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Bogenhausen (Central Bavarian: Bognhausn) is the 13th borough of Munich, Germany. It is the geographically largest borough of Munich and comprises the city's north-eastern quarter, reaching from the Isar on the eastern side of the Englischer Garten to the city limits, bordering on Unterföhring to the north, Aschheim to the east and the Haidhausen borough to the south.
Alt-Bogenhausen is the oldest part of Bogenhausen and is located between the river Isar to the west, the Prinzregentenstraße to the south and the Mittlerer Ring to the east and north. Alt-Bogenhausen is one of Munich's most desirable residential districts and has some of the highest quality housing in town which comes with the highest rental prices in Germany. The borough's main artery is Ismaninger Straße, connecting Prinzregentenstraße to the south with Mittlerer Ring in the north at Effnerplatz. The district is serviced by the tram lines 16 and 18 as well as the bus lines 54, 154, 100, 187, 188 and 189. The nearest Munich U-Bahn stations are Prinzregentenplatz to the south-east and Böhmerwaldplatz and Richard-Strauss-Straße to the east.
Herzogpark is a quiet, secretive and highly exclusive residential area north of Alt-Bogenhausen, enclosed between the river Isar to the west and the Isarhochufer (lit. Isar cliff line). It is considered the most expensive and classy of Munich's numerous upscale residential districts, being the preferred living environment of the more reclusive commercial and political elite of the city (in contrast to film and sports stars, who either prefer the more urban districts of the inner city or the suburb of Grünwald). The whole area lies hidden between lush vegetation at the foot of the Isarhochufer, making it practically invisible from the outside - even from surrounding vantage points. The housing mostly consists of early-20th century villas as well as modern villas, built after World War II. While most of the district is free of car traffic, the Isarring highway, part of the Mittlerer Ring road system, divides the district into a northern and a southern part, leading to complaints by neighbours due to extensive car noise. The district is serviced by the bus line 187.
Priel, Oberföhring and St. Emmeram
Priel and Oberföhring are two residential quarters north of Alt-Bogenhausen and up the slope from Herzogpark, straddling Oberföhringer Straße, the districts' main traffic artery. The housing mostly consists of apartment buildings, affording a great view across the city. Oberföhring became part of Munich on 1 July 1913.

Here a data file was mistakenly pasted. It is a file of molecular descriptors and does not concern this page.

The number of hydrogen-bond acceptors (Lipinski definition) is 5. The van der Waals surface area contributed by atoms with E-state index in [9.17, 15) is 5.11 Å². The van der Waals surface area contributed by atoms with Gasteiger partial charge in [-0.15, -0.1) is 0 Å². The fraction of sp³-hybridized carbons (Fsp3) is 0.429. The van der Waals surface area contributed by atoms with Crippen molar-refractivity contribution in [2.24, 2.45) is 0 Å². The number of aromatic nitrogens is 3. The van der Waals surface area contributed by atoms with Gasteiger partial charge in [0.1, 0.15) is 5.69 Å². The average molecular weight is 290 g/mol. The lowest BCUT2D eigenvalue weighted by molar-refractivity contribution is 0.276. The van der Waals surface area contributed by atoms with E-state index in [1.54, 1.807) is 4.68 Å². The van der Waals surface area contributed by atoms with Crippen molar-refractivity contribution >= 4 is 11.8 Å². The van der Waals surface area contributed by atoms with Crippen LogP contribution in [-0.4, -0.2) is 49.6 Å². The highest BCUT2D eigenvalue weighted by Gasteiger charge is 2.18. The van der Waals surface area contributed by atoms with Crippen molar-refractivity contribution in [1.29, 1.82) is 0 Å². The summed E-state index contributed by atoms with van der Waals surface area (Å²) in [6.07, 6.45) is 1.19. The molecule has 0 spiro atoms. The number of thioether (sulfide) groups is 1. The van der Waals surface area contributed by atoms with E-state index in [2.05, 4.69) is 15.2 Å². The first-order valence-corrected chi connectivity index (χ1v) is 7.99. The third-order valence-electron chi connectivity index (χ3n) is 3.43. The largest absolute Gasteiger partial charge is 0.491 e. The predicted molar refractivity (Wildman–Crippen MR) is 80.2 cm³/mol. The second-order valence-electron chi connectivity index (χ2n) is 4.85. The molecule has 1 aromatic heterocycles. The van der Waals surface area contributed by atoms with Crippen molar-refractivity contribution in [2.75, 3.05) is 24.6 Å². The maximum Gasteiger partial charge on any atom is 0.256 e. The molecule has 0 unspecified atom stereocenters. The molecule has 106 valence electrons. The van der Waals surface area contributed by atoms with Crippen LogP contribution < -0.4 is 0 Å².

St. Emmeram is located on the river Isar and is a lush enclave of green. It is named after the St. Emmeram Chapel, which in turn is named after Otloh of St. Emmeram.
Johanneskirchen is located east of the S8 train line. The district mostly consists of detached and semi-detached houses and has retained some of its rural character. It is serviced by the at the Johanneskirchen S-Bahn station.
The Bogenhausen borough also includes Arabellapark, Cosimapark, and Johanneskirchen to the north and north-east, as well as Englschalking, Denning, Zamdorf and Daglfing to the east. Especially Denning and Englschalking have developed into very idyllic and affluent suburban residential districts, making them extremely popular with well-off families who increasingly build new houses and villas there. Parts of Englschalking and almost the whole of Daglfing (which lies just outside Munich's official city limits, bordering Denning and Zamdorf), have retained a distinctive rural character, still featuring old farm buildings and fields. The contrast between these rural and the more modern suburban areas becomes apparent as soon as one crosses the Munich S-Bahn rails of Line , which practically coincides with Munich's eastern border in this area.
The other parts of the Stadtbezirk are a relatively newly developed mixture of commercial and residential areas. Even Arabellapark, which became Munich's first true cluster of high-rise buildings in the 80's, and Cosimapark, a post-World War II housing estate, were predominantly green fields until the 60's, but have been rapidly developed since then. You can find a mixture of offices, restaurants, shops, sports facilities and schools there, alternating with typical German apartment buildings from the 60's and 70's right up to newly built offerings, older and newer detached and semi-detached houses, villas, and quite a few authentic farm houses that survived modern developments. Additionally, multitudes of parks and playgrounds dot the whole area.
- "Best Neighborhoods in Munich - Overview & Comparison | Moving to Munich" (in German). 2015-06-09. Retrieved 2021-04-23.
- Wilhelm Volkert (Hrsg.) (1983), Handbuch der bayerischen Ämter, Gemeinden und Gerichte 1799–1980 (in German), München: C.H.Beck’sche Verlagsbuchhandlung, ISBN 3-406-09669-7 Seite 601